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Symptoms of abusive head trauma
A severe case of abusive head trauma in your baby or young child can cause unconsciousness, seizures, or shock.
Other initial symptoms of abusive head trauma can include the following:
- unusual drowsiness
- trouble sucking or swallowing
- no interest in eating
- stiff appearance
- changes in consciousness
- no smiling, babbling, or talking
- differently sized pupils
- inability to lift his or her head
- inability to focus eyes or track movement
In many cases, abusive head trauma also leaves a child with long-term problems that affect him or her physically and intellectually. A survivor of abusive head trauma may be dependent on medical, special education, and social services for the rest of his or her life.
What causes abusive head trauma?
Abusive head trauma happens when a baby is shaken violently, hit in the head, thrown, or dropped on purpose. It usually happens at the hands of an overwhelmed parent or caregiver who can’t cope with a baby’s long periods of crying and the demands of caring for a young child.
Violently shaking a young child or hitting him or her in the head causes the child’s brain to shake back and forth inside the skull. This is especially true in babies whose neck muscles aren’t fully developed. The movement causes your child’s brain to swell, bruise, and bleed from the tearing of blood vessels, nerves, and tissue.
How is abusive head trauma diagnosed?
You should go to the emergency room right away if you suspect your child is suffering from abusive head trauma. Because some symptoms of abusive head trauma (for example, vomiting or irritability) are also common in other illnesses, it is important for the doctor to know if your child may have been shaken or hit in the head. The doctor will ask questions about what happened. Unfortunately, the person responsible for the abuse may not be honest about his or her actions.
The doctor will use a number of visual clues and tests to make the diagnosis and find out how severe the damage is. Visual clues include checking the child’s eyes for bleeding; looking for marks on the skull, arms, or legs; and checking for bruises around the child’s neck or chest. Certain imaging tests (for example, an X-ray, CT scan, or MRI) can show evidence of swelling or bleeding in the brain. These tests also can show skull or rib fractures.
Can abusive head trauma be prevented or avoided?
Because this happens due to a caregiver’s actions, it is absolutely possible to prevent abusive head trauma. It is important for everyone who takes care of your baby or young child to learn how to handle stressful situations (for example, when your baby cries for a long time).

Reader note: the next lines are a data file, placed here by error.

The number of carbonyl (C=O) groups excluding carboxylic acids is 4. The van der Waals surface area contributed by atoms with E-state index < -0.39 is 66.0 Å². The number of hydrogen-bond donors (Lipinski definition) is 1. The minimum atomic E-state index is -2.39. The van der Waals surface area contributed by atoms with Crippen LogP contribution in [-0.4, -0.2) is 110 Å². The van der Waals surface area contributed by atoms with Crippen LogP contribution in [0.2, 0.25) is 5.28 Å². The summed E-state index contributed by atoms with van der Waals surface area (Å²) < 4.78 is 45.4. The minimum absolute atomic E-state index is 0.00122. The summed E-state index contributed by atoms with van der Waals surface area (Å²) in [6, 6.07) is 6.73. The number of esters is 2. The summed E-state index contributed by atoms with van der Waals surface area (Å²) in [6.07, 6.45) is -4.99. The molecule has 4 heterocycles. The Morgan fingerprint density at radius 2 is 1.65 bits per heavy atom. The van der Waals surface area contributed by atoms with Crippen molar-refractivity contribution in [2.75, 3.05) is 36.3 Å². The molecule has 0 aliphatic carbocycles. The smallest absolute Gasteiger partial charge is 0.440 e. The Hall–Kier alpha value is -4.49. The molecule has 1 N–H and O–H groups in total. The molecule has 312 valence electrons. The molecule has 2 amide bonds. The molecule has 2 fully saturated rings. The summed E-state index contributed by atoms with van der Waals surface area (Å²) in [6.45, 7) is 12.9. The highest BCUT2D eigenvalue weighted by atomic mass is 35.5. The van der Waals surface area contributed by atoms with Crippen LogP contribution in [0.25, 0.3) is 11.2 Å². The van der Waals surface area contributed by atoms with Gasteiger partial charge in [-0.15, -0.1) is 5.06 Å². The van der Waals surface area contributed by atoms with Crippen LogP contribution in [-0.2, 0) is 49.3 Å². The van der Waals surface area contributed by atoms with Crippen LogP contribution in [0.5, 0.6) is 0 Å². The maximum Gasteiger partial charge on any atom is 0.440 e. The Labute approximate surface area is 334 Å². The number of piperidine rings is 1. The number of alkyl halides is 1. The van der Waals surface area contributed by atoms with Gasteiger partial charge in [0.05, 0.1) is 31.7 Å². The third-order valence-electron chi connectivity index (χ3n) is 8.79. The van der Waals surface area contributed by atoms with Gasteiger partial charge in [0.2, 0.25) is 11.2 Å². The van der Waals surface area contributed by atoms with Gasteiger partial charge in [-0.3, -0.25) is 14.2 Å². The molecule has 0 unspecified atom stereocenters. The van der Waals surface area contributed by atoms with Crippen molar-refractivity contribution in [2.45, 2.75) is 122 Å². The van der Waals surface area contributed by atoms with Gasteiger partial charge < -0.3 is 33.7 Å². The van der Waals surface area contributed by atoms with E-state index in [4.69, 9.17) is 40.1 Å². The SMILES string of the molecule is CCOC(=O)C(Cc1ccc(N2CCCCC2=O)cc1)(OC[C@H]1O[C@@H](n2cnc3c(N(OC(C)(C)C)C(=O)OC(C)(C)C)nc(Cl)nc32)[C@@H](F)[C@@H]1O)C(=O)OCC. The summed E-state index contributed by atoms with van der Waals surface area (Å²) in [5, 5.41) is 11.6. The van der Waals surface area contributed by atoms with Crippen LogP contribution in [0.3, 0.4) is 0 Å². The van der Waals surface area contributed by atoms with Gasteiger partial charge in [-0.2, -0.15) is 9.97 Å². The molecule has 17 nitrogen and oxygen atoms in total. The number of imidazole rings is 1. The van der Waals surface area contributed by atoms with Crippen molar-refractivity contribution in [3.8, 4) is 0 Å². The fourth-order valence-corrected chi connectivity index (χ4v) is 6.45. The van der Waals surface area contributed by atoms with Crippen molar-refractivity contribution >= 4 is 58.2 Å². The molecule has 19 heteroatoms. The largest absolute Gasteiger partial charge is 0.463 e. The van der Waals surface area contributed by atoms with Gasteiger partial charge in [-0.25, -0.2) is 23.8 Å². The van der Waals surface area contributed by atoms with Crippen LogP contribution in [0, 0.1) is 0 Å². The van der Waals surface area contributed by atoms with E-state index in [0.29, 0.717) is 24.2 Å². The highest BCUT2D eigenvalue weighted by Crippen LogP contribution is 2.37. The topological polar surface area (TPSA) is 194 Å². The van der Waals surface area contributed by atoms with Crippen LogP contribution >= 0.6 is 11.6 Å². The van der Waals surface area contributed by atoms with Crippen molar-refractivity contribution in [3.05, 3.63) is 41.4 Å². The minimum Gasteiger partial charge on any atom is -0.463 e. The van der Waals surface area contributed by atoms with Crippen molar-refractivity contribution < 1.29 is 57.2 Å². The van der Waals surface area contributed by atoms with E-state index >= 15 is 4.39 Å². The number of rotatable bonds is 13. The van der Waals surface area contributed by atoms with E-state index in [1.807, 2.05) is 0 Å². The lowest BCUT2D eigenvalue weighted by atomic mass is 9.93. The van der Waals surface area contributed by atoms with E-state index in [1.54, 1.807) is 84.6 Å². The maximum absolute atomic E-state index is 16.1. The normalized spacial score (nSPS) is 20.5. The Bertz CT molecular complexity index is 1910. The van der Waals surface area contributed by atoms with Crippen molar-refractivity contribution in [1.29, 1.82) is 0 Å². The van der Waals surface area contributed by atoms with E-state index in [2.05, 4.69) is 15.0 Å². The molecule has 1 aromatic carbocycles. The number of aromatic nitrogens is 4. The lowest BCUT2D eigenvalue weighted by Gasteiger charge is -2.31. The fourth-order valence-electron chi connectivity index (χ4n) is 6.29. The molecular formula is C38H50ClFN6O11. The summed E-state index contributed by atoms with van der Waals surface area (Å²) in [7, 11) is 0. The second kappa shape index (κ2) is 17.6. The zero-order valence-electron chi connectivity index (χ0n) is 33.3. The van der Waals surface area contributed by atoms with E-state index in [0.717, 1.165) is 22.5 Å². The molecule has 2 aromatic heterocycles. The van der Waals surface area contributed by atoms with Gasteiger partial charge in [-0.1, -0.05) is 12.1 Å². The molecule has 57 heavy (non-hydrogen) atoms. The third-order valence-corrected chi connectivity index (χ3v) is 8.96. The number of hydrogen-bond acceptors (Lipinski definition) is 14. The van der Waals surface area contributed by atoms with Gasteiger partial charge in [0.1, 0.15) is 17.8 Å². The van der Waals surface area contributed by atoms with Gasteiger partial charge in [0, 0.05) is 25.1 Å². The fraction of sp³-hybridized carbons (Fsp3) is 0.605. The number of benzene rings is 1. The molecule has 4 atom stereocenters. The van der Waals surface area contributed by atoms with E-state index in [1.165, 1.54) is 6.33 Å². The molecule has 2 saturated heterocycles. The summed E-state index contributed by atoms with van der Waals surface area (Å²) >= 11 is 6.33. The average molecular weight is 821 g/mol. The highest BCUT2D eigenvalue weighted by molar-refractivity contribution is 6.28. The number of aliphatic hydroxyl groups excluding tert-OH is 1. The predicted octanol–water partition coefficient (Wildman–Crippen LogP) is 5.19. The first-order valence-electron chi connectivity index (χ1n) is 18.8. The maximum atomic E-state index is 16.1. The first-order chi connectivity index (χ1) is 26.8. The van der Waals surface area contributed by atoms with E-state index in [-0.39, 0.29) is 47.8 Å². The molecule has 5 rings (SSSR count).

One way to handle stress is taking several deep breaths, finding a safe place for your child (for example, the crib), and walking to another room for 10 to 15 minutes to calm yourself. When you feel out of control, call a friend or family member to help with your child or help you regain control. Understanding the consequences of abusive head trauma can help you take an active role in preventing this with your child.
Soothing a crying baby is not easy. However, there are a number of things you can try to calm the baby, including the following:
- take him or her for a ride or a walk
- offer a bottle or pacifier
- lay the baby on his or her stomach across your lap and gently rub or pat the baby’s back
Combining these strategies with “white noise” or rhythmic sounds (for example, music, a hair dryer, or a clothes dryer) can help. You also can try putting your child down for a nap on his or her left side to help with digestion, or on his or her back. If all else fails, be sure to consider whether your child could be sick. Call your doctor for advice.
If you have a caregiver for your child, it’s important to teach your caregiver about the dangers of shaking a baby or young child. Be sure he or she knows what to do if he or she feels stressed while caring for your child. Choose a caregiver carefully and continue to monitor your child’s safety under his or her care.
Abusive head trauma treatment
For more mild cases of abusive head trauma, your child may need medicine, a hospital stay, and at-home observation. In the most severe cases, treatment may begin in the hospital emergency room or operating room with life-saving steps. These steps might include inserting a breathing tube down your child’s throat or doing surgery to stop bleeding or reduce swelling in your child’s brain.
Living with abusive head trauma
Depending on how severe the trauma is, your child may have to be monitored over time. Survivors of abusive head trauma may suffer long-term health problems, such as:
- permanent hearing loss
- visual impairment (including blindness)
- developmental, speech, and academic delays
- severe intellectual disability
- memory and attention challenges
- cerebral palsy
Questions to ask your doctor
- How can I tell whether my baby’s symptoms are caused by abusive head trauma or a normal illness?
- Can brain damage be reversed?
- What are some local resources for helping parents cope?
Copyright © American Academy of Family Physicians
This information provides a general overview and may not apply to everyone. Talk to your family doctor to find out if this information applies to you and to get more information on this subject.